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Home Publications Patterns of classroom quality in Head Start and center-based early childhood education programs

Patterns of classroom quality in Head Start and center-based early childhood education programs

by Clare Irwin, John Madura, David Bamat and Paul McDermott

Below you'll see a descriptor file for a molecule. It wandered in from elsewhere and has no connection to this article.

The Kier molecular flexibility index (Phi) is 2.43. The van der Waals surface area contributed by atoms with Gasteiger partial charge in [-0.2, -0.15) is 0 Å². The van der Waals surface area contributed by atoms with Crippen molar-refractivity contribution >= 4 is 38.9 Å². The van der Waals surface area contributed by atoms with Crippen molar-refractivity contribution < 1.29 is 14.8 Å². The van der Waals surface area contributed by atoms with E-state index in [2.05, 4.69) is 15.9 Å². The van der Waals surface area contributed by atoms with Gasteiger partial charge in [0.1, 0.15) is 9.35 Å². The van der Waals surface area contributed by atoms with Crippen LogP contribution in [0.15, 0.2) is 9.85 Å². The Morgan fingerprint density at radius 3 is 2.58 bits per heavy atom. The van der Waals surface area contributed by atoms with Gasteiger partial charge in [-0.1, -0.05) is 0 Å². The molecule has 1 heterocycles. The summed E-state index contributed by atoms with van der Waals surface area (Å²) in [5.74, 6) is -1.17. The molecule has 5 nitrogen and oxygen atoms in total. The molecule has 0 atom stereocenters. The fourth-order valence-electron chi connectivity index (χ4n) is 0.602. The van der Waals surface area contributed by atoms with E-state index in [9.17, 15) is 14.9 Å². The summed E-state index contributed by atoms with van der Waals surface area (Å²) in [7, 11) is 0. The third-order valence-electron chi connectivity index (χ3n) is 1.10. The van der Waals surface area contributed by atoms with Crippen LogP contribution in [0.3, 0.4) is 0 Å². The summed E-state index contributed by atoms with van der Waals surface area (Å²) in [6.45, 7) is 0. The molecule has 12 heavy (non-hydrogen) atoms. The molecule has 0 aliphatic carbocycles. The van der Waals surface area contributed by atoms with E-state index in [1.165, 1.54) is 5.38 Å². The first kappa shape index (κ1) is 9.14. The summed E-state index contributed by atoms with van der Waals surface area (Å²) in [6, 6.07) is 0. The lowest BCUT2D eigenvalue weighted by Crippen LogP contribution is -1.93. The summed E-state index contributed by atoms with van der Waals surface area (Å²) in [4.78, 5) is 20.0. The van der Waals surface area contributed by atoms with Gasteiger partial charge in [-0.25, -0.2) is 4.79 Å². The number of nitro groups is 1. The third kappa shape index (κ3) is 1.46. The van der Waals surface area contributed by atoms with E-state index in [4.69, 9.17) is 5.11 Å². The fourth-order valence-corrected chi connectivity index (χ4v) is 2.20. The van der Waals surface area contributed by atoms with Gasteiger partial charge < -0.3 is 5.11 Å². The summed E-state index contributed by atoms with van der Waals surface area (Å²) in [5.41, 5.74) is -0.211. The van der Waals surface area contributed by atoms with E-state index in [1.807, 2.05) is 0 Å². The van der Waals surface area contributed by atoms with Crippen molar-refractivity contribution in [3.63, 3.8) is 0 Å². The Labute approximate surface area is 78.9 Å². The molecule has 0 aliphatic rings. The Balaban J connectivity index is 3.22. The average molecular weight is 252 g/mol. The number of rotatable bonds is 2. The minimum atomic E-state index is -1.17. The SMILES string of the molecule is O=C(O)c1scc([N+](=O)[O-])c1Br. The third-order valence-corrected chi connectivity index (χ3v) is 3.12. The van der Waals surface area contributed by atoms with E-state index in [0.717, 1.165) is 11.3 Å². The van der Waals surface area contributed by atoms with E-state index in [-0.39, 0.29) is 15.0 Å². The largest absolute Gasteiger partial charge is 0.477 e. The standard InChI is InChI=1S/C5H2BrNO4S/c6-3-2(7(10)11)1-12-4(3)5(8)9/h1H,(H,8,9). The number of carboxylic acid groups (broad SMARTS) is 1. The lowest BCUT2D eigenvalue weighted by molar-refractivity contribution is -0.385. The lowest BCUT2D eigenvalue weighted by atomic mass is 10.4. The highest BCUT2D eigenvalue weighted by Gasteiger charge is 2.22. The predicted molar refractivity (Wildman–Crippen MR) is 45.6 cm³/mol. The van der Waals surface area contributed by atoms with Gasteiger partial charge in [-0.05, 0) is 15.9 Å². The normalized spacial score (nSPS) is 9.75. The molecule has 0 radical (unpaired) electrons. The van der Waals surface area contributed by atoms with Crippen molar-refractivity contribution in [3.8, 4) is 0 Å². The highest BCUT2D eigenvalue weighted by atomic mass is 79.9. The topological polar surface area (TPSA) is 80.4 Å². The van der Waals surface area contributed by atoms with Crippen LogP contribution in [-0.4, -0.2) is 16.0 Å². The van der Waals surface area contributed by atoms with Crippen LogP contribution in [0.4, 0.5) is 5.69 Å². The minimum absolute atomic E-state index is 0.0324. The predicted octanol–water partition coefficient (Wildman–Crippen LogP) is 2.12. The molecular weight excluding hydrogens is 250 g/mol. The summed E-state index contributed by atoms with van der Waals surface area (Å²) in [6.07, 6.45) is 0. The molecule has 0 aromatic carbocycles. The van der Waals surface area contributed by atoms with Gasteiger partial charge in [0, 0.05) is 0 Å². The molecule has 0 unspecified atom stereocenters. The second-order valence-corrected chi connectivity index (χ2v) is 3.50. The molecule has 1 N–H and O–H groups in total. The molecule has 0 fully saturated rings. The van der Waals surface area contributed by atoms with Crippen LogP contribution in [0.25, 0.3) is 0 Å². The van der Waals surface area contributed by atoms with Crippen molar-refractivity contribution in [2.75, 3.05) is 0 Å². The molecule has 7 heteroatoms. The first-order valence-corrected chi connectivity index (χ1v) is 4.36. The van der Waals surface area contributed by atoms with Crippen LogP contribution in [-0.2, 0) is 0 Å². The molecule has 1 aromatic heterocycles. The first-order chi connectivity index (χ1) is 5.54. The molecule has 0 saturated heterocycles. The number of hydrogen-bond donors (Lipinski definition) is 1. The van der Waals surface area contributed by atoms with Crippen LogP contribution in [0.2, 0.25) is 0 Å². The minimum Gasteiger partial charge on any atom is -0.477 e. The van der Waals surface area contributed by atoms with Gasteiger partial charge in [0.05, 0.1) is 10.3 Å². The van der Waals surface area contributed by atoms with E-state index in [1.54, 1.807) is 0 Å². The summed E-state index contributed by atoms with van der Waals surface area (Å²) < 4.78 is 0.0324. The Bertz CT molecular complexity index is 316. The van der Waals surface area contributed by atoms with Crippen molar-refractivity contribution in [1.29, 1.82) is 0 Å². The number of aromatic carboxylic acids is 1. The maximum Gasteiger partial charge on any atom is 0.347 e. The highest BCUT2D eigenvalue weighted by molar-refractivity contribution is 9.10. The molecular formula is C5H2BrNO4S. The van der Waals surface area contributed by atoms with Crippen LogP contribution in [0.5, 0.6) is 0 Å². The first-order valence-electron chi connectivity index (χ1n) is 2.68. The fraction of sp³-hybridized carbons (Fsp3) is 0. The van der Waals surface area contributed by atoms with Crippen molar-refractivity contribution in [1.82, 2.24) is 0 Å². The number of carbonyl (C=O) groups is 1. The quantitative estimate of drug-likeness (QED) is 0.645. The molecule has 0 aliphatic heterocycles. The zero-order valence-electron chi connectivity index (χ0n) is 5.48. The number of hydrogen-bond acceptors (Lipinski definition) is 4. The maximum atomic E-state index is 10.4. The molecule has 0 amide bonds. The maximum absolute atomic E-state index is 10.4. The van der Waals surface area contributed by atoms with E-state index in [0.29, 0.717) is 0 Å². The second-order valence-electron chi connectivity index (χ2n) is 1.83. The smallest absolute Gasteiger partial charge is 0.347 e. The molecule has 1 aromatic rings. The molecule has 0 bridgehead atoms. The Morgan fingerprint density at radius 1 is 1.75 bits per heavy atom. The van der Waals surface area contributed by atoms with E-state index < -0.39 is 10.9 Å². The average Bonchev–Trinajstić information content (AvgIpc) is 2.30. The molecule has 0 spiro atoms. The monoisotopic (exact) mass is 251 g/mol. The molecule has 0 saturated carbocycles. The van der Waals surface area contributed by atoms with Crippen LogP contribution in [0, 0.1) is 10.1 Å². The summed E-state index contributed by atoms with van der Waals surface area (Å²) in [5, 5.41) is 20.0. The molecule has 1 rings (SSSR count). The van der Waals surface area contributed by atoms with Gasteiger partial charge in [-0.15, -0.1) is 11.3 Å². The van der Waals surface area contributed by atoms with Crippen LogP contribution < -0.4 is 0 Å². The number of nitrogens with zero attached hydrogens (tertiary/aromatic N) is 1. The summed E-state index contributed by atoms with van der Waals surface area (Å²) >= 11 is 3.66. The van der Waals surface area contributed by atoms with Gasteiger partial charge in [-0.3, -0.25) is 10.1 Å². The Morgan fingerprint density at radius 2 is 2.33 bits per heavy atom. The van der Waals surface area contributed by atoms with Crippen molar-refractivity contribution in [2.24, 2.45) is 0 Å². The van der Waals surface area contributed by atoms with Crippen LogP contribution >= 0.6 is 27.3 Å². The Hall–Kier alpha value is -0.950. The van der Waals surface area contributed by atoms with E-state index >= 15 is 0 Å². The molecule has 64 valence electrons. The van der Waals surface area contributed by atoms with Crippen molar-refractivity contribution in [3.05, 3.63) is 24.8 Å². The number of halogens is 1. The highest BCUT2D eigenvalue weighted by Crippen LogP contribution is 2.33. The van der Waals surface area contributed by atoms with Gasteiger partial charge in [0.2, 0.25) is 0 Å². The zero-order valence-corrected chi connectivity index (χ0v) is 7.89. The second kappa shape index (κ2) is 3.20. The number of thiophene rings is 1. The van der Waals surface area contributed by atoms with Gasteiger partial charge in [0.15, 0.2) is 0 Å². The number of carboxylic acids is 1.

Measuring classroom quality and ensuring high-quality learning experiences for young children are interests of the Early Childhood Education Research Alliance, a research alliance of Regional Educational Laboratory Northeast & Islands. This study, conducted in collaboration with the alliance, addresses these interests by examining multiple measures of classroom quality simultaneously. Many measures of early childhood classroom quality have been examined, but previous research has not explored whether multiple measures of diverse aspects of classroom quality can be used to classify early childhood classrooms into classroom quality groups. The main purpose of this study was to determine whether early childhood classrooms can be grouped based on their scores on multiple measures of quality. The study team used multiple measures of diverse aspects of classroom quality to determine classroom quality groups and examined the number of classroom quality groups that exist and the percentage of classrooms that fall within each classroom quality group. A second purpose of the study was to explore the extent to which each measure contributes to the identification of classroom quality groups. This study employs a methodological approach that has not previously been used to synthesize measures of classroom quality. This approach allowed the study team to provide an example of patterns of classroom quality in programs serving Head Start-eligible children across the country. In addition to informing practitioners about what quality looks like in these settings, the findings allow for the categorization of classrooms across multiple classroom quality dimensions. This is more useful for informing practitioners than the traditional way of measuring quality along a continuum-- eliminating the need for users to come up with their own cutscores for these measures. Key findings include: (1) Based on the 13 measures examined, classroom quality can be sorted into three distinct groups: good, fair, and poor; and (2) Classroom quality measures determined by independent observers distinguish classroom quality groups better than self-reported measures do. Data and Methodology are appended.

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